Boundary changes are “never fun,” Washington School District Superintendent Dr. Lori VanLeer concedes, but sometimes necessary to address inefficiencies.
Since voters rejected a multiphase plan this past April to build a new, expanded middle school and retire two elementary schools, VanLeer said the district has to look at other options on the best use of all buildings.
Those options include boundary changes, she said, because some schools are overcrowded while others are not anywhere near capacity.
VanLeer said Prop R, which was voted down, would have allowed the district to close Fifth Street Elementary, which is in need of major repairs, and South Point Elementary, which is located in a floodplain. The current middle school would have then been converted to a K-5 elementary.
All of the other elementary schools also would have converted to K-5 schools, gaining additional classroom space with sixth grade becoming part of the middle school structure.
Before any school boundary is adjusted, VanLeer said considerable study will be done and input sought.
To begin the process, VanLeer and other administrators met this week with First Planning Solutions, a division of First Student, the district’s bus provider, to discuss a boundary study.
“It makes the best sense to start with our transportation provider because any boundary change made has a significant impact on our bus routes,” she said.
“We will be looking at our current boundary lines and will work to get up-to-date maps and attendance areas split into sections so that we can study them for changes and adjustments, as well as other issues,” she told the school board in an email update this week.
VanLeer stressed boundary changes are likely a year or more off because of all of the planning and study involved.
“We are in the very beginning stages and we have no answers right now,” she said. “This is very complicated and the issues are plentiful.”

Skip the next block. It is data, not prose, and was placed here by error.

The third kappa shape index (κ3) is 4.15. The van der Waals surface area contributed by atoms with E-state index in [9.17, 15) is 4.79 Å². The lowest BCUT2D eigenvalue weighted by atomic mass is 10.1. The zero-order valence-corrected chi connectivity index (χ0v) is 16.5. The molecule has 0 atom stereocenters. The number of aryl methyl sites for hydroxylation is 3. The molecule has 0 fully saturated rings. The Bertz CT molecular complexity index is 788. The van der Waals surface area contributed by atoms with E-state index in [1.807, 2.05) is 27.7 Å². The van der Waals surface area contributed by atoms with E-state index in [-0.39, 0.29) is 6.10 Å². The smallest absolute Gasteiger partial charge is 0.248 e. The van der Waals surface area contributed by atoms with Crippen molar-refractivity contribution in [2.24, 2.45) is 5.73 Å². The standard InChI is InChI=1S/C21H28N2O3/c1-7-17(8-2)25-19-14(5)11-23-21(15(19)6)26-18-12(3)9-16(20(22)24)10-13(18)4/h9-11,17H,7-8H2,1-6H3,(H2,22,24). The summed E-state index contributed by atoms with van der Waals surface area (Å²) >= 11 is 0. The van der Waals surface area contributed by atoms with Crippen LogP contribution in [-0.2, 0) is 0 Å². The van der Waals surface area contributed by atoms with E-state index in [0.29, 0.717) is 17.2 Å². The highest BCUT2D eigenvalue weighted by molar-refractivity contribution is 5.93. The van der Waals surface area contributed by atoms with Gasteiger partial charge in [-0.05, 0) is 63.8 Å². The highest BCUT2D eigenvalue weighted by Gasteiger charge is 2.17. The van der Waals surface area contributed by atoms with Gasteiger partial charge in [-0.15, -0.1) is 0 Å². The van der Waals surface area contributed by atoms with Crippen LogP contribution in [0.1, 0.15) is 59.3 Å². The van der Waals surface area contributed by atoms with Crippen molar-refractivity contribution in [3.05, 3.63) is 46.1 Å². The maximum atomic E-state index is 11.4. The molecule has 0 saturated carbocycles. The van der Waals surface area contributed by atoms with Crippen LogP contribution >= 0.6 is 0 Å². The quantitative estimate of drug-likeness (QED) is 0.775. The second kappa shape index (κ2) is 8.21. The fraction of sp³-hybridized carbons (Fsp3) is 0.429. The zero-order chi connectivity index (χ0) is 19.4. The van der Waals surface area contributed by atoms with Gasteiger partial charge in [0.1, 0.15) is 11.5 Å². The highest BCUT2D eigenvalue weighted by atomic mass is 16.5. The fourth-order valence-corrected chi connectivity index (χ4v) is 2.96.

VanLeer said the study will closely look at current enrollment at each building, staffing considerations, subgroups, such as special needs or gifted, building capacity and so on.
“There is no good solution here,” she said. “But we will look at everything, including different grade configurations, such as making a school a kindergarten and first-grade center as an example. But then it always comes down to transportation and how does that look.”
The reality, VanLeer said, is that there will likely need to be large population changes to affect big changes.
“And anytime you do that, more issues come up,” she said. “It’s not easy.”
The superintendent said the study will take a significant amount of time and include a period of community engagement.
“I don’t think we’ll have anything final for next year,” she said.
VanLeer said she knows boundary changes are never popular, especially when a family has to switch schools, but the district does not have a lot of options.
“At this point, without a new middle school, we can’t retire any other building, and we’re not going to spend any more money on buildings not included in our long-range plans,” she said. “So we have to addresses the inefficiencies in our buildings.”
For example, Vanleer said Labadie Elementary, in northeastern Franklin County, once a growing school only has about 98 students right now, but room for over 200. Whereas Washington West Elementay, located on the city’s western boundary, is running out of space.
The district also is utilizing modular trailers for classrooms at other sites, she said, which comes at a price.
“We can’t continue to operate like that,” she said.